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Commentary: To Way or Thruway
Bud Emerson | Klish Way

For many years I have never understood the logic of our road configuration at the southern end of Del Mar. We have one lane going out and two lanes coming in! A blatant contradiction of our Community Plan vision of slowing traffic, narrowing lanes, and encouraging pedestrian character.

We fought the city of San Diego ferociously to narrow the bridge over the tracks to one lane in each direction, until they finally relented and deeded their half to us. Our main rationale was to slow traffic coming into town. Yet as soon as the light releases stopped cars, they enter into what has become a virtual Camino Del Mar speedway, cars accelerating up to 50mph and higher, then powering through the light at 4th into residential neighborhoods—go figure!

Adding to this speedway regime, we introduce a two lane jockeying exercise with cars whipping through the free lane intersection from Carmel Valley Road. In the middle of that tangle come bicyclists trying to maneuver safely over to a narrow cycle lane. It is not a pretty sight. And it is not safe. It sends the wrong message to drivers. And it is not consistent with the values of our Community Plan.

We got it right at the north end of town and at the bridge on Jimmy Durante Boulevard - slow down cars!. Why not be consistent at the other end of town?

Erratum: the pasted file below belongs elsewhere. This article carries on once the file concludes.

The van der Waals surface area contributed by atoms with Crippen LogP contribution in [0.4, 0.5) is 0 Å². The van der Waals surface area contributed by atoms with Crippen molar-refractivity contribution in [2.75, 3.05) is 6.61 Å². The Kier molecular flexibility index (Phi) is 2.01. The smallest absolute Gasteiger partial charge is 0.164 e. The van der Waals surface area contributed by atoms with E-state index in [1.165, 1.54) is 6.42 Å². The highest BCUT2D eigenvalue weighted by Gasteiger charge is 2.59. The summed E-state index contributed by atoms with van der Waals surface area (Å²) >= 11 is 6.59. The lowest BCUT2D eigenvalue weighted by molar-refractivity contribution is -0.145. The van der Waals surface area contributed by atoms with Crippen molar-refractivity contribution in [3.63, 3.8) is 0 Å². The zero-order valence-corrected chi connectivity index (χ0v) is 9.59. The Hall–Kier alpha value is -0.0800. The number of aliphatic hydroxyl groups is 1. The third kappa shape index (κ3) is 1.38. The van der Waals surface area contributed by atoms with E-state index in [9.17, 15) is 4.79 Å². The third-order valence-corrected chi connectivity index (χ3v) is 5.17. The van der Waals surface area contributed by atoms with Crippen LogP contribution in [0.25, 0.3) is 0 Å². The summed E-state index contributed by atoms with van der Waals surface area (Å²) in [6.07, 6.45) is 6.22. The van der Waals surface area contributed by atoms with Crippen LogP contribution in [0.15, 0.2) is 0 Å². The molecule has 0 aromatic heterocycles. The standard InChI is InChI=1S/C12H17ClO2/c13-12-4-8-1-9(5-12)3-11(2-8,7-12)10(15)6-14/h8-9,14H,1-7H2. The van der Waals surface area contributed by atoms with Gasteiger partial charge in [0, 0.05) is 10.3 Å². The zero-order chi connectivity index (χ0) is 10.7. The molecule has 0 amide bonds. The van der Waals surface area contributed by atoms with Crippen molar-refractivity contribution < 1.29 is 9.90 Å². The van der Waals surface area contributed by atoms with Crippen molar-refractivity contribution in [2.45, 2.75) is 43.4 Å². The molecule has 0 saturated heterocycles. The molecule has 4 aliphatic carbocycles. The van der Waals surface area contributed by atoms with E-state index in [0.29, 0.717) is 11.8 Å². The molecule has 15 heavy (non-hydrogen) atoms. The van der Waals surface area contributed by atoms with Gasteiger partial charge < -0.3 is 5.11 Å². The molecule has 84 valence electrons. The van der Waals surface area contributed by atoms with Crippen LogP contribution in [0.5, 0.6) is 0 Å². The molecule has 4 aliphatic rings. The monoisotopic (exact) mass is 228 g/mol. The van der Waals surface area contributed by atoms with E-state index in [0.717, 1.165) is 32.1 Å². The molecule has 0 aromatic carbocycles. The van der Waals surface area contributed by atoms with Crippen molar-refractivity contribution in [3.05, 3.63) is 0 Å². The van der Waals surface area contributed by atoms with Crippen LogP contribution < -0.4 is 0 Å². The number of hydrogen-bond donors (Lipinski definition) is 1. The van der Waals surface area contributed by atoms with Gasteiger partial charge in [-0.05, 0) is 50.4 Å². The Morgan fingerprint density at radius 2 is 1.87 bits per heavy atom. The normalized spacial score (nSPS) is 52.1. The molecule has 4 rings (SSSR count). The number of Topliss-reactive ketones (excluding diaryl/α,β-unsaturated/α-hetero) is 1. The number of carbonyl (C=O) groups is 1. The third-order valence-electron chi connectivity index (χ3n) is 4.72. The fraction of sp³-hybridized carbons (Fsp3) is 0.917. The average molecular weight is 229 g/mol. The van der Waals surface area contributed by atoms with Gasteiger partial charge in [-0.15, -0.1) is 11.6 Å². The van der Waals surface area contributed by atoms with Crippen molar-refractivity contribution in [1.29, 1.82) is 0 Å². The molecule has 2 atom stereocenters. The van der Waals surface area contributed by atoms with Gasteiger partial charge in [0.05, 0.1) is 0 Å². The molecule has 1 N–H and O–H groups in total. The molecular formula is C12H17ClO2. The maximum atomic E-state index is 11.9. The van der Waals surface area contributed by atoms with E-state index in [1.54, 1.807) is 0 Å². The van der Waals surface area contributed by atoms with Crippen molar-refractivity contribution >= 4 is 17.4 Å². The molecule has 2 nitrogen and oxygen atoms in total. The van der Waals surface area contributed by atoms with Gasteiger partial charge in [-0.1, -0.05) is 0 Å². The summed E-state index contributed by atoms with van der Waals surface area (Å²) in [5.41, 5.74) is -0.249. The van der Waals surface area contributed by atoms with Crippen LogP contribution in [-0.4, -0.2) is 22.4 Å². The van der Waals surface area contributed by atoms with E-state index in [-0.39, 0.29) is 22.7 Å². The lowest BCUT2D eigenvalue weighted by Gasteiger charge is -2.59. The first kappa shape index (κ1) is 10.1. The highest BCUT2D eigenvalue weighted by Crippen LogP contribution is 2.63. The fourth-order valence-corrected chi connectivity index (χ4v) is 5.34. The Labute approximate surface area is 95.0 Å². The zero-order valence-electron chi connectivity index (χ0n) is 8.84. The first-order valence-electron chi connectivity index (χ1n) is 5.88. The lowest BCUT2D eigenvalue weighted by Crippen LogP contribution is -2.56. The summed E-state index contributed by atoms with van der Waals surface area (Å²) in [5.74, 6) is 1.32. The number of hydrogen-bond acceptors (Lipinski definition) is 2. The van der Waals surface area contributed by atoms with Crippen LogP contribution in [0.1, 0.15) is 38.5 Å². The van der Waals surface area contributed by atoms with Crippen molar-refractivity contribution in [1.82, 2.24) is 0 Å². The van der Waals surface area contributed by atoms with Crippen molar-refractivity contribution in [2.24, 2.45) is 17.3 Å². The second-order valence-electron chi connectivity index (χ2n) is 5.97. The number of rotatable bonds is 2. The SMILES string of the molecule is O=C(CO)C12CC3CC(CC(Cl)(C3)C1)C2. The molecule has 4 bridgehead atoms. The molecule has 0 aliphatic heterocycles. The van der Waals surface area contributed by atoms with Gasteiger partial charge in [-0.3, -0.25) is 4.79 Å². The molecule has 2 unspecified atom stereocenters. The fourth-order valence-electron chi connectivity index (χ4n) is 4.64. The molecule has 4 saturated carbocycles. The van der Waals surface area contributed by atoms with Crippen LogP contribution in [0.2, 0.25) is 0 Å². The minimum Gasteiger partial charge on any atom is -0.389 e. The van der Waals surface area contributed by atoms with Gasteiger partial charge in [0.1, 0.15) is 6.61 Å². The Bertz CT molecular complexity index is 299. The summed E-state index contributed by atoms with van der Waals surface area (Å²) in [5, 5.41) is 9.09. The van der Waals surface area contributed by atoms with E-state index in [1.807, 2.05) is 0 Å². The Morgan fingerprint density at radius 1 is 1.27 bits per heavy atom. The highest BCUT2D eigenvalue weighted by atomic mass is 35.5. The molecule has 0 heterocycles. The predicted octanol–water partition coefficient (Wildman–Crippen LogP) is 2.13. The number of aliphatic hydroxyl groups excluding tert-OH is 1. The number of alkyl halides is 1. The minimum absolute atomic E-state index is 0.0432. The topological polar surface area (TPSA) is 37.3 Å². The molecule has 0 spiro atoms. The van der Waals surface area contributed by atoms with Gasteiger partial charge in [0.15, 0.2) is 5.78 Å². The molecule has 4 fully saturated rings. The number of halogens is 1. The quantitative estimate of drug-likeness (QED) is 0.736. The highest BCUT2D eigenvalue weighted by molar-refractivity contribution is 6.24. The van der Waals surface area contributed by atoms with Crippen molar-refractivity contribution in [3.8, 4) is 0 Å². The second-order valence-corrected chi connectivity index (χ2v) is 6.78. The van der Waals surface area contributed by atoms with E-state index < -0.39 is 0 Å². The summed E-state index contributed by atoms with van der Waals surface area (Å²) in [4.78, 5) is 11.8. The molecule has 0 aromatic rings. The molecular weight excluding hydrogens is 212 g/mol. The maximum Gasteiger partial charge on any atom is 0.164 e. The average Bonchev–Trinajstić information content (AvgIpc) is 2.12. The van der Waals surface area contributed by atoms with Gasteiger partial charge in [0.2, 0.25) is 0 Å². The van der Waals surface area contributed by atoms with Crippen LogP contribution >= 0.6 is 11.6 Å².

Think of this a “to or through” systems issue. The most important strategic decision made by drivers is at the Genesee off ramp on I-5. There are 3 choices if you want to go “to” Del Mar and 2 choices if you want to go “through” Del Mar. “Through” drivers calculate whether a coastal or freeway will get them past Del Mar faster. Similar ”road diet” measures to slow coastal traffic are being implemented from Solana Beach through Leucadia.

We now have on the City Council agenda a proposal to correct this problem by narrowing the northbound lanes from two to one. The plan also adds a new protected pedestrian and bicycle path on the west side which will further civilize the highway.

The bottom line is we want to reenforce pedestrian and slow speed priorities consistent with our Community Plan. Cars are welcome but on our terms. We need to reassert protection of our quality of life.



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